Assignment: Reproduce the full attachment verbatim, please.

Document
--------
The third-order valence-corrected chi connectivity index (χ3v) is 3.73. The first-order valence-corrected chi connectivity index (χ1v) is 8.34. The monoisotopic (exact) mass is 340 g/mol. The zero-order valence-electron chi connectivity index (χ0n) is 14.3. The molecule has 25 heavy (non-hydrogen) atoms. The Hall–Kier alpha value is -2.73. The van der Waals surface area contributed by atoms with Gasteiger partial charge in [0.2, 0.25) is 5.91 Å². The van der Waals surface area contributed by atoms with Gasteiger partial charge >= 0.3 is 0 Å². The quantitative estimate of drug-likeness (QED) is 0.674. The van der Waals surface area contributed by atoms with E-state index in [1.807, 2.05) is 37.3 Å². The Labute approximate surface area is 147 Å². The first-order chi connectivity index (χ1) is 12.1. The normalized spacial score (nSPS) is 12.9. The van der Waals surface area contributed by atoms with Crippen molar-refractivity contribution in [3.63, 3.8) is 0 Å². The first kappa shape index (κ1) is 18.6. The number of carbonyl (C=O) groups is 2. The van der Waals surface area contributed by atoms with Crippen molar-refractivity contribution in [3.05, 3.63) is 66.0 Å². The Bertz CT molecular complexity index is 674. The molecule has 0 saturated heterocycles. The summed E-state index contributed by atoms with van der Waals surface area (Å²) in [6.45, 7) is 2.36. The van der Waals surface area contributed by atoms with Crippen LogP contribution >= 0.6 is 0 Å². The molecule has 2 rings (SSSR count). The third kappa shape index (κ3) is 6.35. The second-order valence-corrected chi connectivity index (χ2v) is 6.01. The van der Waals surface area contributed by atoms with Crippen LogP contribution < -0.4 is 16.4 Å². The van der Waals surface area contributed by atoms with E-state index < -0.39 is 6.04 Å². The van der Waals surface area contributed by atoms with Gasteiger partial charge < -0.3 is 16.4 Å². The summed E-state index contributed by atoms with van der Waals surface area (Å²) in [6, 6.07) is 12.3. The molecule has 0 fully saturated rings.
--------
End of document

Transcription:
The third-order valence-corrected chi connectivity index (χ3v) is 3.73. The first-order valence-corrected chi connectivity index (χ1v) is 8.34. The monoisotopic (exact) mass is 340 g/mol. The zero-order valence-electron chi connectivity index (χ0n) is 14.3. The molecule has 25 heavy (non-hydrogen) atoms. The Hall–Kier alpha value is -2.73. The van der Waals surface area contributed by atoms with Gasteiger partial charge in [0.2, 0.25) is 5.91 Å². The van der Waals surface area contributed by atoms with Gasteiger partial charge >= 0.3 is 0 Å². The quantitative estimate of drug-likeness (QED) is 0.674. The van der Waals surface area contributed by atoms with E-state index in [1.807, 2.05) is 37.3 Å². The Labute approximate surface area is 147 Å². The first-order chi connectivity index (χ1) is 12.1. The normalized spacial score (nSPS) is 12.9. The van der Waals surface area contributed by atoms with Crippen molar-refractivity contribution in [3.63, 3.8) is 0 Å². The first kappa shape index (κ1) is 18.6. The number of carbonyl (C=O) groups is 2. The van der Waals surface area contributed by atoms with Crippen molar-refractivity contribution in [3.05, 3.63) is 66.0 Å². The Bertz CT molecular complexity index is 674. The molecule has 0 saturated heterocycles. The summed E-state index contributed by atoms with van der Waals surface area (Å²) in [6.45, 7) is 2.36. The van der Waals surface area contributed by atoms with Crippen LogP contribution >= 0.6 is 0 Å². The molecule has 2 rings (SSSR count). The third kappa shape index (κ3) is 6.35. The second-order valence-corrected chi connectivity index (χ2v) is 6.01. The van der Waals surface area contributed by atoms with Crippen LogP contribution < -0.4 is 16.4 Å². The van der Waals surface area contributed by atoms with E-state index < -0.39 is 6.04 Å². The van der Waals surface area contributed by atoms with Gasteiger partial charge < -0.3 is 16.4 Å². The summed E-state index contributed by atoms with van der Waals surface area (Å²) in [6, 6.07) is 12.3. The molecule has 0 fully saturated rings.